With its rich cultural and artistic heritage, many Appalachian towns are looking at promoting the arts as an economic driver. Some places – like Abingdon, VA with its Barter Theater – have seen success with this model, but others have struggled. The Lexington Herald-Leader recently profiled the town of Hindman, KY and its “arts and smarts plan” promoted by then-governor Paul Patton:
The CDI [Community Development Initiative] built two institutions in Hindman: a Kentucky School of Craft, to train folk artists, and an Appalachian Artisan Center, to exhibit and sell their wares. Patton said he wanted to expand the local economy beyond coal mining’s boom-and-bust cycle.
“We hoped to establish a little artistic community much like Berea has. As an economic development tool, we anticipated people coming in for art shows, to attend classes, to shop,” Patton said in a recent interview.
Unfortunately, things did not go quite as planned. Politics, insufficient funding, corruption, and the challenge of attracting and keeping quality artisans and teachers have plagued the School of Craft in particular. These challenges underscore the need for long-term, stable investments and solid political leadership, but also the importance of developing an area’s own artisans and teachers. Accrording to the article, the School of Craft essentially had to close when its two teachers – both from outside the region – left because they didn’t “want to live in Hindman anymore.”
But in a region as artistically rich as Central Appalachia, why are we relying solely on teachers from outside the region? One of the reasons, according to a recent commentary in the Daily Yonder, is that we’re “exporting” our artistic young people:
Like clear-cutting a forest or blasting the top off of a mountain in order to send wood and coal to urban dwellers, the American arts system extracts artistic resources in the form of talented young people and tells them that the only place they can make a living in the arts is New York City. …shouldn’t we be teaching our talented young people the skills needed to practice their art in places other than New York and Los Angeles, in places that are starving for the arts, maybe even places like their own home towns?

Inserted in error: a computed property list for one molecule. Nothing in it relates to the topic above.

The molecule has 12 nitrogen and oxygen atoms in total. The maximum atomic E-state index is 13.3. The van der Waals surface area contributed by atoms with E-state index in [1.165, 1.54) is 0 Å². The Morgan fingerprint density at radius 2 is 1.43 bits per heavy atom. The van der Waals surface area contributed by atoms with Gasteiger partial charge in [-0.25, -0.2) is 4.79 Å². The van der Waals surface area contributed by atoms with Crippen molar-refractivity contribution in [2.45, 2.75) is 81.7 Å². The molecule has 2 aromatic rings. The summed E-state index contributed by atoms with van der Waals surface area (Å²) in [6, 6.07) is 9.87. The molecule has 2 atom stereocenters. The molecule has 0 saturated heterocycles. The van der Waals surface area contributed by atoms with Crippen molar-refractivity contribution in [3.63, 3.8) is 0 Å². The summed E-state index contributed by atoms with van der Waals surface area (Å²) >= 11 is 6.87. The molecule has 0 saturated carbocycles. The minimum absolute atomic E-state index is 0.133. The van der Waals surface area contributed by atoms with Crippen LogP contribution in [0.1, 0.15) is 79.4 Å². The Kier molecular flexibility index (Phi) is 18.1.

…How would interest in the arts improve across the country, and even in the legislature, if performers put down roots in a place they loved, built a life there and created art that reflected the stories, the songs, the dances, the colors, the shapes of their chosen town? What if the arts world was more like a local farmer’s market, filled with products that grew organically from the dirt, rain and sun of a particular place? What if, like local farmers, local artists found a way to make a living within the context of their specific place, rather than within some generic model created for somewhere else that wastes 58% of what it grows? And why can’t those places include rural areas, where people are just as interested in being entertained and enriched?
The commentary cites a number of examples of places where this is happening, including Whitesburg, KY (with a shout-out to Appalshop!). Hazard, KY should soon be getting a downtown arts center as well, thanks to the Appalachian Arts Alliance, a newly-formed non-profit backed by the Foundation for Appalachian Kentucky. It will be a place for music and dance lessons and community theater, according to the article in the Hazard Herald. There are places like this across the region – big spaces that attract visitors from all over for major concerts, and small spaces for families to watch their kids’ school concerts. Creating thriving arts spaces in Appalachia isn’t just about bringing in tourism dollars from outside the region. It’s about creating thriving communities that keep us engaged and make us proud of where we live.